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Bank of America Is Positive on AT&T’s Broadband Business

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Jun. 27 2019, Published 7:53 a.m. ET

AT&T’s broadband subscribers

AT&T (T) has been relying on growing its broadband subscriber base amid declining pay-TV and video customers. AT&T lost 544,000 premium TV subscribers (including DIRECTV and U-verse customers) in the first quarter. Its IP broadband revenue soared 10.2% YoY (year-over-year) to $2.1 billion in the first quarter of 2019 on the back of higher revenue from AT&T fiber customers, partially offset by pricing.

The company saw net additions of 45,000 total broadband subscribers in the first quarter, wherein its IP broadband customer net additions were 93,000 and its fiber net additions were 297,000.

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Broadband penetration

About 75% of all broadband subscribers are on AT&T’s fiber network with speeds of 100 Mbps (megabits per second) or more, and its number of broadband customers with speeds of 100 Mbps or faster has increased nearly 150% in the past year.

Currently, AT&T’s fiber network is available in more than 12 million customer locations due to its more extensive footprint than AT&T’s non-fiber penetration. The company is likely to hit ~14 million locations with fiber by mid-July, according to Bank of America analyst David Barden. AT&T’s broadband business should also contribute to its earnings, according to Barden.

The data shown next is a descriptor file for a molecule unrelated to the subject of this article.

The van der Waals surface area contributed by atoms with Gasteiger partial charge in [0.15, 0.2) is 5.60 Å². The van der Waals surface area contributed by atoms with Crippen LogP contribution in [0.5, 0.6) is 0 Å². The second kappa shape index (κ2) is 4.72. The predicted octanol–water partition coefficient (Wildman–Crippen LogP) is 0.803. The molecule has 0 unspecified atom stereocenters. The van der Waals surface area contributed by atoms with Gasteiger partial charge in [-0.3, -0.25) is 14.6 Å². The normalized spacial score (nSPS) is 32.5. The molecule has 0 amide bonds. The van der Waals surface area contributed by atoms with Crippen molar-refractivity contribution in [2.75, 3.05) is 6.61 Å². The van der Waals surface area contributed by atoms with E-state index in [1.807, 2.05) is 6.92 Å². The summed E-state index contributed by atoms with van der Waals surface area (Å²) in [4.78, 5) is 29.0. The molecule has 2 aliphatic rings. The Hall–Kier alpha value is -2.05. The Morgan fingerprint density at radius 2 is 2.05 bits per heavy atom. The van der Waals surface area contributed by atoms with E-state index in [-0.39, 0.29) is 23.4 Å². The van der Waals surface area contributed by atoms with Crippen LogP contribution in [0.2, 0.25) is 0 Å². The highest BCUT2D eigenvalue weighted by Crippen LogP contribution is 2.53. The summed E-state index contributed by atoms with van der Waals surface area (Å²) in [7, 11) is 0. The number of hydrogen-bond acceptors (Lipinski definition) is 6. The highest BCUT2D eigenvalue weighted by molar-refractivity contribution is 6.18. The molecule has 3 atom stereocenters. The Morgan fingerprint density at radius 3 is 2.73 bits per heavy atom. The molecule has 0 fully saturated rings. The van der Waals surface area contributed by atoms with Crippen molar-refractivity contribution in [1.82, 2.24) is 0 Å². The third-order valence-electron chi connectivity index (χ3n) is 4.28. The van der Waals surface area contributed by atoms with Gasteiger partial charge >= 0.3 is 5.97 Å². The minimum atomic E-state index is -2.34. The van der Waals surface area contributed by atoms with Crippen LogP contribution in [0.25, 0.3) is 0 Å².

Pay-TV companies are losing residential video customers

Like AT&T, many companies have been struggling to maintain their US pay-TV subscriber bases due to cord cutting. In the first quarter, US wireless mobile carriers Verizon and Frontier lost 53,000 Fios video customers and 54,000 video customers, respectively, in the first quarter. Cable giant Dish Network (DISH) also lost 259,000 pay-TV subscribers in the first quarter. Charter (CHTR) lost 152,000 residential video customers and 145,000 total video customers in the quarter, whereas Comcast (CMCSA) lost 107,000 residential video customers and 121,000 video customers in the quarter.

Most recently, AT&T and Dish Network are looking to explore options to combine their satellite-TV businesses amid intense competition from online streaming rivals and a continued decline in pay-TV subscribers.

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